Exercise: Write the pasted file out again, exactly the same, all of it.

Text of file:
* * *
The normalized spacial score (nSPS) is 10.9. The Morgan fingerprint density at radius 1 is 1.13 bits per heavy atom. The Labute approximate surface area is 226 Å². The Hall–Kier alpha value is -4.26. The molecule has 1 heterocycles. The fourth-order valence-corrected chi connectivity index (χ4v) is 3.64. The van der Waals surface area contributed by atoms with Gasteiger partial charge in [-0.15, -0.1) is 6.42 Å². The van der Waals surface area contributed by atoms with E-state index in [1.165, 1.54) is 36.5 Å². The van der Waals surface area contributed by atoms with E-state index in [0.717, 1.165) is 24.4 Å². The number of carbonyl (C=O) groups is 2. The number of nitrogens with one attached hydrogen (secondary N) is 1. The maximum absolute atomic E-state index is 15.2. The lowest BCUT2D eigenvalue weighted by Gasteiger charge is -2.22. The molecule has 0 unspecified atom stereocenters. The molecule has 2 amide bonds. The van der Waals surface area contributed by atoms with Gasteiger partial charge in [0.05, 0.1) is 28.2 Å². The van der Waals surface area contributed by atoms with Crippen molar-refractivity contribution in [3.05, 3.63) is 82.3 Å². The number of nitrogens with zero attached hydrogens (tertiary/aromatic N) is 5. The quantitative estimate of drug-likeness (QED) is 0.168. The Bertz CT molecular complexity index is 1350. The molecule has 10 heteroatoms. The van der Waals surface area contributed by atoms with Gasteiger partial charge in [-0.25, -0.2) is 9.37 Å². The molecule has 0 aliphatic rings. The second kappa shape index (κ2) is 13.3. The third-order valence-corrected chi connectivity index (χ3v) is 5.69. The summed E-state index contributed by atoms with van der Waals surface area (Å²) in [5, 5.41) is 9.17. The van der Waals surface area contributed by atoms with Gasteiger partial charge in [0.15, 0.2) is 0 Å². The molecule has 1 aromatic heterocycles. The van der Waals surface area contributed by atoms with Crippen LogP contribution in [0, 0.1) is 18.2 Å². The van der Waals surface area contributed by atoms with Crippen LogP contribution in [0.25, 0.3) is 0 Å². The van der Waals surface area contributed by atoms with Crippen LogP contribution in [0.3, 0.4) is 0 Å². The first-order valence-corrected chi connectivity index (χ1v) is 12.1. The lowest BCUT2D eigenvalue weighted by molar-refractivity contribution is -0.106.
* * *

The normalized spacial score (nSPS) is 10.9. The Morgan fingerprint density at radius 1 is 1.13 bits per heavy atom. The Labute approximate surface area is 226 Å². The Hall–Kier alpha value is -4.26. The molecule has 1 heterocycles. The fourth-order valence-corrected chi connectivity index (χ4v) is 3.64. The van der Waals surface area contributed by atoms with Gasteiger partial charge in [-0.15, -0.1) is 6.42 Å². The van der Waals surface area contributed by atoms with E-state index in [1.165, 1.54) is 36.5 Å². The van der Waals surface area contributed by atoms with E-state index in [0.717, 1.165) is 24.4 Å². The number of carbonyl (C=O) groups is 2. The number of nitrogens with one attached hydrogen (secondary N) is 1. The maximum absolute atomic E-state index is 15.2. The lowest BCUT2D eigenvalue weighted by Gasteiger charge is -2.22. The molecule has 0 unspecified atom stereocenters. The molecule has 2 amide bonds. The van der Waals surface area contributed by atoms with Gasteiger partial charge in [0.05, 0.1) is 28.2 Å². The van der Waals surface area contributed by atoms with Crippen molar-refractivity contribution in [3.05, 3.63) is 82.3 Å². The number of nitrogens with zero attached hydrogens (tertiary/aromatic N) is 5. The quantitative estimate of drug-likeness (QED) is 0.168. The Bertz CT molecular complexity index is 1350. The molecule has 10 heteroatoms. The van der Waals surface area contributed by atoms with Gasteiger partial charge in [-0.25, -0.2) is 9.37 Å². The molecule has 0 aliphatic rings. The second kappa shape index (κ2) is 13.3. The third-order valence-corrected chi connectivity index (χ3v) is 5.69. The summed E-state index contributed by atoms with van der Waals surface area (Å²) in [5, 5.41) is 9.17. The van der Waals surface area contributed by atoms with Gasteiger partial charge in [0.15, 0.2) is 0 Å². The molecule has 1 aromatic heterocycles. The van der Waals surface area contributed by atoms with Crippen LogP contribution in [0, 0.1) is 18.2 Å². The van der Waals surface area contributed by atoms with Crippen LogP contribution in [0.25, 0.3) is 0 Å². The van der Waals surface area contributed by atoms with Crippen LogP contribution in [0.3, 0.4) is 0 Å². The first-order valence-corrected chi connectivity index (χ1v) is 12.1. The lowest BCUT2D eigenvalue weighted by molar-refractivity contribution is -0.106.